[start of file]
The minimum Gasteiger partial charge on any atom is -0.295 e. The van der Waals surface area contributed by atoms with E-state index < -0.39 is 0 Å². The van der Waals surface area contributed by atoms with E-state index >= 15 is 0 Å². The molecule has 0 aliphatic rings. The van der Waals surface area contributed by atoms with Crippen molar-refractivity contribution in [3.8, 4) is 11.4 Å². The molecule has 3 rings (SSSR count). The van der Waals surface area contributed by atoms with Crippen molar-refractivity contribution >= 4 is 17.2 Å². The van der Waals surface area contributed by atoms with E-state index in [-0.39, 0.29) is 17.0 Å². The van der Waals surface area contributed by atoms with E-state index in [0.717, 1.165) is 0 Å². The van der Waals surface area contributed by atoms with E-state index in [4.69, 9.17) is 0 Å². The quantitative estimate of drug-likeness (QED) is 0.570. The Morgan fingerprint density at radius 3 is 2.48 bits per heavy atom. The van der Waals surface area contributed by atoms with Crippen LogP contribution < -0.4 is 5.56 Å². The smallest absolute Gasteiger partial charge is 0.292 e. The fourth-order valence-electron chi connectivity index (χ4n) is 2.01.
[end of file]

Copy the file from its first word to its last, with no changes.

The minimum Gasteiger partial charge on any atom is -0.295 e. The van der Waals surface area contributed by atoms with E-state index < -0.39 is 0 Å². The van der Waals surface area contributed by atoms with E-state index >= 15 is 0 Å². The molecule has 0 aliphatic rings. The van der Waals surface area contributed by atoms with Crippen molar-refractivity contribution in [3.8, 4) is 11.4 Å². The molecule has 3 rings (SSSR count). The van der Waals surface area contributed by atoms with Crippen molar-refractivity contribution >= 4 is 17.2 Å². The van der Waals surface area contributed by atoms with E-state index in [-0.39, 0.29) is 17.0 Å². The van der Waals surface area contributed by atoms with E-state index in [0.717, 1.165) is 0 Å². The van der Waals surface area contributed by atoms with E-state index in [4.69, 9.17) is 0 Å². The quantitative estimate of drug-likeness (QED) is 0.570. The Morgan fingerprint density at radius 3 is 2.48 bits per heavy atom. The van der Waals surface area contributed by atoms with Crippen LogP contribution < -0.4 is 5.56 Å². The smallest absolute Gasteiger partial charge is 0.292 e. The fourth-order valence-electron chi connectivity index (χ4n) is 2.01.